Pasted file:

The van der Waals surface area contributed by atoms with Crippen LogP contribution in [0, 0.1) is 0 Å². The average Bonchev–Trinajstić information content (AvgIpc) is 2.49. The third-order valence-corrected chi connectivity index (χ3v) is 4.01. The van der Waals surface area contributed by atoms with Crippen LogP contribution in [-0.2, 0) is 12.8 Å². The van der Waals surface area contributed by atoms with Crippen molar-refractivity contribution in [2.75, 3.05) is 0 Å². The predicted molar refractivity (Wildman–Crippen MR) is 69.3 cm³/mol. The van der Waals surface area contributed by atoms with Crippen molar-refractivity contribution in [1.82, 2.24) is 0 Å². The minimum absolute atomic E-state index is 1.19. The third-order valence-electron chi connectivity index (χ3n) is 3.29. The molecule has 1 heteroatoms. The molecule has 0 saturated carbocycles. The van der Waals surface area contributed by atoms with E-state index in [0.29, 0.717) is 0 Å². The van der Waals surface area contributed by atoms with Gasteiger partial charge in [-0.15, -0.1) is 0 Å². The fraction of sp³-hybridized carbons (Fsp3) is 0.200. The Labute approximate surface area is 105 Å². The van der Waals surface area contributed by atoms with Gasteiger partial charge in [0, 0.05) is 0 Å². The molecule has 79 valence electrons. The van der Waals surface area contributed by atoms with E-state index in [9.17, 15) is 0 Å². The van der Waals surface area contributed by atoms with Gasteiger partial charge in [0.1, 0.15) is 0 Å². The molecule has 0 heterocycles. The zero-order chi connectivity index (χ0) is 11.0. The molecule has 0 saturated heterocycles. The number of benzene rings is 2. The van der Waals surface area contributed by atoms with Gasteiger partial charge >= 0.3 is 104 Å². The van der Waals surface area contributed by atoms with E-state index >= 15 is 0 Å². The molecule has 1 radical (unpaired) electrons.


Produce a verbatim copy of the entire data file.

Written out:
The van der Waals surface area contributed by atoms with Crippen LogP contribution in [0, 0.1) is 0 Å². The average Bonchev–Trinajstić information content (AvgIpc) is 2.49. The third-order valence-corrected chi connectivity index (χ3v) is 4.01. The van der Waals surface area contributed by atoms with Crippen LogP contribution in [-0.2, 0) is 12.8 Å². The van der Waals surface area contributed by atoms with Crippen molar-refractivity contribution in [2.75, 3.05) is 0 Å². The predicted molar refractivity (Wildman–Crippen MR) is 69.3 cm³/mol. The van der Waals surface area contributed by atoms with Crippen molar-refractivity contribution in [1.82, 2.24) is 0 Å². The minimum absolute atomic E-state index is 1.19. The third-order valence-electron chi connectivity index (χ3n) is 3.29. The molecule has 1 heteroatoms. The molecule has 0 saturated carbocycles. The van der Waals surface area contributed by atoms with E-state index in [0.29, 0.717) is 0 Å². The van der Waals surface area contributed by atoms with Gasteiger partial charge in [-0.15, -0.1) is 0 Å². The fraction of sp³-hybridized carbons (Fsp3) is 0.200. The Labute approximate surface area is 105 Å². The van der Waals surface area contributed by atoms with Gasteiger partial charge in [0, 0.05) is 0 Å². The molecule has 79 valence electrons. The van der Waals surface area contributed by atoms with E-state index in [9.17, 15) is 0 Å². The van der Waals surface area contributed by atoms with Gasteiger partial charge in [0.1, 0.15) is 0 Å². The molecule has 0 heterocycles. The zero-order chi connectivity index (χ0) is 11.0. The molecule has 0 saturated heterocycles. The number of benzene rings is 2. The van der Waals surface area contributed by atoms with Gasteiger partial charge >= 0.3 is 104 Å². The van der Waals surface area contributed by atoms with E-state index >= 15 is 0 Å². The molecule has 1 radical (unpaired) electrons.